Showing posts from January, 2012

Ambassador Ron Prosor addresses UN Security Council on the situation in the Middle East

As this is the first time that I have addressed the Security Council in the New Year, let me congratulate the five new Council members on their election. I wish each of you the best of luck in navigating the sometimes stormy debates of this hall.

As we gather in this chamber, an alarm bell is ringing. Never has it been so clear that Iran is seeking to build a nuclear weapon. This is the single greatest threat to the security of the entire world.

Now is the time to act. Tomorrow is too late. The stakes are too high. The price of inaction is too great.

The latest IAEA reports prove beyond any doubt that Iran has a nuclear weapons program, which is advancing rapidly. Iran recently announced that it will enrich uranium to a 20 percent-level at its nuclear facility in Qom. There is no plausible civilian justification for this action. It blatantly violates numerous resolutions of this Council - and will bring Iran significantly closer to producing weapons-grade, highly enri…

Time to muse

Spending time in nature gives a man a different self-perspective. We stand by the seashore at Bondi or Coffs Harbour and realize how insignificant we really are. We look up into the clear skies above Uluru or even on the North Shore and sense the tiny speck that we are. That could knock some guys out with bad self-images.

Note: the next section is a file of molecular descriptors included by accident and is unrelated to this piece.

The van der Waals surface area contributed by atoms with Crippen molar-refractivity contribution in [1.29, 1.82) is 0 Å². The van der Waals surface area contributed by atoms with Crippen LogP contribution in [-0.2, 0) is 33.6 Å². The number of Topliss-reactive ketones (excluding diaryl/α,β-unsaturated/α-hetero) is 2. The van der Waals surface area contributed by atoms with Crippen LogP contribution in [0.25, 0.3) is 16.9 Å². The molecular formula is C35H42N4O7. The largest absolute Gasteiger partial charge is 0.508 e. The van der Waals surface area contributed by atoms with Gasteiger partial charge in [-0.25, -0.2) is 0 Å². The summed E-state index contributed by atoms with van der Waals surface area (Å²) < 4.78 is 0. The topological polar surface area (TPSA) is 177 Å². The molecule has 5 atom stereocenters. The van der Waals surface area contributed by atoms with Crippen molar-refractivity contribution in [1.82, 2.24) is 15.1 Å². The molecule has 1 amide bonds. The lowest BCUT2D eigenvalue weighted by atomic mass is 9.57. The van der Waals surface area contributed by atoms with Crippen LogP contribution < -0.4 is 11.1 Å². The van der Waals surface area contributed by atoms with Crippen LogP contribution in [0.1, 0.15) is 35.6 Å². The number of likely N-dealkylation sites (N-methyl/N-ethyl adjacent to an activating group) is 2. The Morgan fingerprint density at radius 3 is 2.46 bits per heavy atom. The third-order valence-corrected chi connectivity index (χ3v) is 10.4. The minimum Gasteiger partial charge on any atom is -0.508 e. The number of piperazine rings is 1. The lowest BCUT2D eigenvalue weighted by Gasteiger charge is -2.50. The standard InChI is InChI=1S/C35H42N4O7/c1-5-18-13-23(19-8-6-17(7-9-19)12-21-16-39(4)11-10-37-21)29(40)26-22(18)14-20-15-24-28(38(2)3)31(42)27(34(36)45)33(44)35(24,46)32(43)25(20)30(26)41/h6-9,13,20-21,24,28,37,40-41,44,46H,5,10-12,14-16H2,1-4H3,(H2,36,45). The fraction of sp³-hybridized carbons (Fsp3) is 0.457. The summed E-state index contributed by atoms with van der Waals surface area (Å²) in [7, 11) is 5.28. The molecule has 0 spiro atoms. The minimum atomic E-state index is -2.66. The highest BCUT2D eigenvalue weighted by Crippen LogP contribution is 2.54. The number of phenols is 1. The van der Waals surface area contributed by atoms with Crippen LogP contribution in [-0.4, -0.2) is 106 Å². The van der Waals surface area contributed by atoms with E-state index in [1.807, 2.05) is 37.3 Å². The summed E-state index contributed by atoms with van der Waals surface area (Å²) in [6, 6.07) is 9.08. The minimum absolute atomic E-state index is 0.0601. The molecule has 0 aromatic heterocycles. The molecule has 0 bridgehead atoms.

Others who think of themselves as very very important have a hard time spending time in nature because we lose our place. We think we dominate in the office or in the company. We are powerful in the back of the taxi or the front of the plane. We stand tall above others in the meetings. But honestly, a bit of nature walking reminds us of who we are. Honestly. We are just grains of sand, leaves of grass blown by the gentlest of breezes.

The great American poet, Walt Whitman, wrote in Leaves of Grass,

"As I ponder'd in silence,
Returning upon my poems, considering, lingering long,
A Phantom arose before me with distrustful aspect,
Terrible in beauty, age, and po…

Arab Spring: Failure

One Year Later: The Failure of the Arab Spring By Martin Peretz , former editor The New Republic